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I-CAR enhances welding courses

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Aug. 1, 2012—I-CAR this week announced two enhancements to its welding qualification training for the collision repair industry.

I-CAR’s Steel GMA (MIG) Welding Qualification Series (WCS03) has been updated to include the use of different thicknesses of materials to help refine welding techniques. I-CAR said the new materials it uses for welding qualification are more representative of the thicknesses of steels used on modern vehicles.

I-CAR said students will now work with two different thicknesses of automotive-grade, zinc-coated steel: 16-gauge and 22-gauge. The testing portion of the class will include a series of 10 welds in vertical and overhead positions on various thickness combinations.

“The new materials used in this Welding Qualification Test will more accurately represent materials thickness used on many of today’s vehicles and will lead to a training experience that better prepares technicians with the knowledge and skills needed to maintain the integrity of a vehicle,” said Jason Bartanen, technical director for I-CAR.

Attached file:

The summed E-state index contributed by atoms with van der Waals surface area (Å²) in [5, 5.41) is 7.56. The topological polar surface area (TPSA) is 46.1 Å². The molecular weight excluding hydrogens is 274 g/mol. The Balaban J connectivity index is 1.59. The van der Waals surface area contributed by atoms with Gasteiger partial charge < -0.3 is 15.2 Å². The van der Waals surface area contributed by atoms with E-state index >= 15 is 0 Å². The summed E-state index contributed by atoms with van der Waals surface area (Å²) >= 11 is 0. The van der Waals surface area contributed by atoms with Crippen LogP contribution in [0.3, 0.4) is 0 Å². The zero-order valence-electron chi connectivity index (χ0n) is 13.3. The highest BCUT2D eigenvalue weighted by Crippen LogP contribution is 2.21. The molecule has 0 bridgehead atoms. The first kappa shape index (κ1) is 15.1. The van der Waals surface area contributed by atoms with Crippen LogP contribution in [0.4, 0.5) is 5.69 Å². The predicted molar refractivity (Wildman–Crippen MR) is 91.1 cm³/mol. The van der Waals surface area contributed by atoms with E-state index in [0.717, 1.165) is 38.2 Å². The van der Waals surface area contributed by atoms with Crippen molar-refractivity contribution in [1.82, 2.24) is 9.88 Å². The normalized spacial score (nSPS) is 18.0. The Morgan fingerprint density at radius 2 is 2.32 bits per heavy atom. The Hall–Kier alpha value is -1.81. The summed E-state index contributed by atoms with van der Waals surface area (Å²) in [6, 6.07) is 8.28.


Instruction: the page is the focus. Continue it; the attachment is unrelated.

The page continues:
The WCS03 course series fulfills requirements for the I-CAR ProLevel 3 for non-structural technicians, and the I-CAR ProLevel 1 for steel structural technicians. I-CAR said the course series is required by the following manufacturers in order to participate in their network programs: Acura, Audi, Chrysler, Ford, GM, Honda, Infiniti, Land Rover, Lexus, Nissan, Porsche, Toyota, Volvo and Volkswagen.

I-CAR has also launched an online course on Steel GMA (MIG) Welding Theory (WCS06e). The course provides students with basic knowledge related to steel welding theory, including an understanding of Gas Metal Arc Welding (GMAW), proper use of GMA (MIG) welding equipment, and techniques for making butt joint with backing, open butt, fillet and plug welds. 

I-CAR said the WCS06e course fulfills requirements for the I-CAR ProLevel 2 for non-structural technicians, and prepares them for the I-CAR ProLevel 3 requirement of taking the in-shop Welding Qualification Test.

“Welding is a critical skill in the collision repair process and requires safety and attention to detail. The improvements made to our related training and testing can help ensure that high-quality welds are being performed consistently, helping to lower the risk of liability and protect future passenger safety,” Bartanen said.

For more information, or to register for the courses, visit i-car.com.

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